Security professionals and auditors should remember to learn from tactics and be cautious with methods. Make sure you have, in writing, the scope of any assessment/audit and make sure that the tools and techniques you use are OK with the company in question or you might get whacked. A good strategy with questionable tactics may make you the criminal.

What are some of the tricks you’ve learned from the bad guys?

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Posted July 9 2008

Blame IT!

We’ve all heard about the stories involving EIBKAC such as using the CD-ROM drive as a coffee mug holder, and erasing the C:\Windows folder to free up space on your hard drive. InfoWorld has an informative article which turns these stories on their head, and provides stories about stupid IT administrator actions.

The thing that struck me is that out of the six items they highlighted, four of them were directly security (or insecurity) related, and a fifth was related to disaster recovery, which is also a security concern.

  • Preconfiguring PCs with stone-age malware
    • Sending computers out from the factory with a virus circa 1994 which the built-in antivirus couldn’t repair
  • Oh, you wanted to recover those backups?
    • An entire issue of BusinessWeek was lost when a hard drive crashed
  • Soup of the day: Social Security numbers
    • A school’s database of folks to send the weekly cafeteria menu into was completely unprotected and contained SSNs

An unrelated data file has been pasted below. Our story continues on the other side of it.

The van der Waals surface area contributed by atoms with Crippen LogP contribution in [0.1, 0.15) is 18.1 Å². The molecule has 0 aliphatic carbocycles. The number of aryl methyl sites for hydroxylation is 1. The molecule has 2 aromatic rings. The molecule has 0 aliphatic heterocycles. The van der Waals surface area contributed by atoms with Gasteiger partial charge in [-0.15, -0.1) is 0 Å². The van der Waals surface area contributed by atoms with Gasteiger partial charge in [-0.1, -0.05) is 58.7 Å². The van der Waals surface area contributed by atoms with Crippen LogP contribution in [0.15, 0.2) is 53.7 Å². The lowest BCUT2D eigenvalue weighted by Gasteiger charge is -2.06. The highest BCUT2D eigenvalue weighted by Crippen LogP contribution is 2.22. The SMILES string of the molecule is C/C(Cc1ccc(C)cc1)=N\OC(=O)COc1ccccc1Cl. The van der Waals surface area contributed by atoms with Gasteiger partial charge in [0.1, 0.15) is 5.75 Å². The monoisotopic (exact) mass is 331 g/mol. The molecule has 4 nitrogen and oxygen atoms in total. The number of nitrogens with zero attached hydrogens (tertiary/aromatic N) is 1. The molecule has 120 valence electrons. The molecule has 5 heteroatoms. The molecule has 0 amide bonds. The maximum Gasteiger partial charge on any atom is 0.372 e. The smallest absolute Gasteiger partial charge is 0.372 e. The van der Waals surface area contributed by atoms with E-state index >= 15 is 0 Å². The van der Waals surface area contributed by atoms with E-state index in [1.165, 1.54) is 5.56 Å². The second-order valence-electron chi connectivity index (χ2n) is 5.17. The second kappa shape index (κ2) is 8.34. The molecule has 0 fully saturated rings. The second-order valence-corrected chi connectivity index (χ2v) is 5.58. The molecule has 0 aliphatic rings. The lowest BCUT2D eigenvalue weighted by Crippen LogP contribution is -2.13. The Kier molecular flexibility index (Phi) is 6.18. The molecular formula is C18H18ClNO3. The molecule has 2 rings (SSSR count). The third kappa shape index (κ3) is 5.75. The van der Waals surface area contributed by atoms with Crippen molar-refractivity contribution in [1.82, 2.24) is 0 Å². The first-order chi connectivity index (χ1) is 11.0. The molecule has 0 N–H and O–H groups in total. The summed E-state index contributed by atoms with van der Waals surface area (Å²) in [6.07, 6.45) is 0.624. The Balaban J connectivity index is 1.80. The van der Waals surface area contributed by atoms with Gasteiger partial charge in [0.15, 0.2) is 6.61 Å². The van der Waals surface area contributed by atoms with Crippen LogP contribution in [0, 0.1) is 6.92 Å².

• The tool and the toolbar
    • The Alexa toolbar was used to crawl and cache sensitive parts of a company website
  • Paging Dr. Data Breach, please come to the IT morgue
    • Company took down firewalls to ease (sensitive) data migration, and then inexplicably never turned them back on

Next time you blame users for lax security, remember that the IT staff can be brain-dead as well.

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Posted June 17 2008

Internal Audit Mentality

Information security implicitly goes against our evolutionary defenses. Humans, for much of their history have been concentrated in small groups and forced to defend external threats.

Disease, predators, other groups of people; internal threats were focused at the top. Leaders changed, but the pecking order or 20-50 hunter gatherers remained relatively constant.

A 13 year old couldn’t say, learn to wield a knife and kill the top guy simply by watching. Even if this were possible, it would be suicide for the individual and harm the groups chances of survival. Internal trust was built upon the fact that in order to survive, you had to trust one another…and carefully weigh your options.

All of this leads us to today, where we have several cyber users equivalent to God, who don’t even run the companies they reign over. A 13 year old can launch an attack capable of crippling an organization and without much personal risk.

So we approach our employees with cautious confidence. Most IT managers cite insider data leaks as their top fear. So why don’t companies perform more internal audits?

For starters it’s difficult – most people in positions of management have their own administrators perform internal audits. More importantly a poorly implemented audit can create their own trust issues.

You don’t want your administrators to feel untrusted, but you need to monitor what they are doing. A good way is through automation. Establishing a good log review policy and being transparent about the controls in place will help also.

In the end you want your administrators to establish a bond with your organization and ideals – not just your machines. Doing so leads to better security and efficiency and improves your external defenses at the same time.

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Posted June 5 2008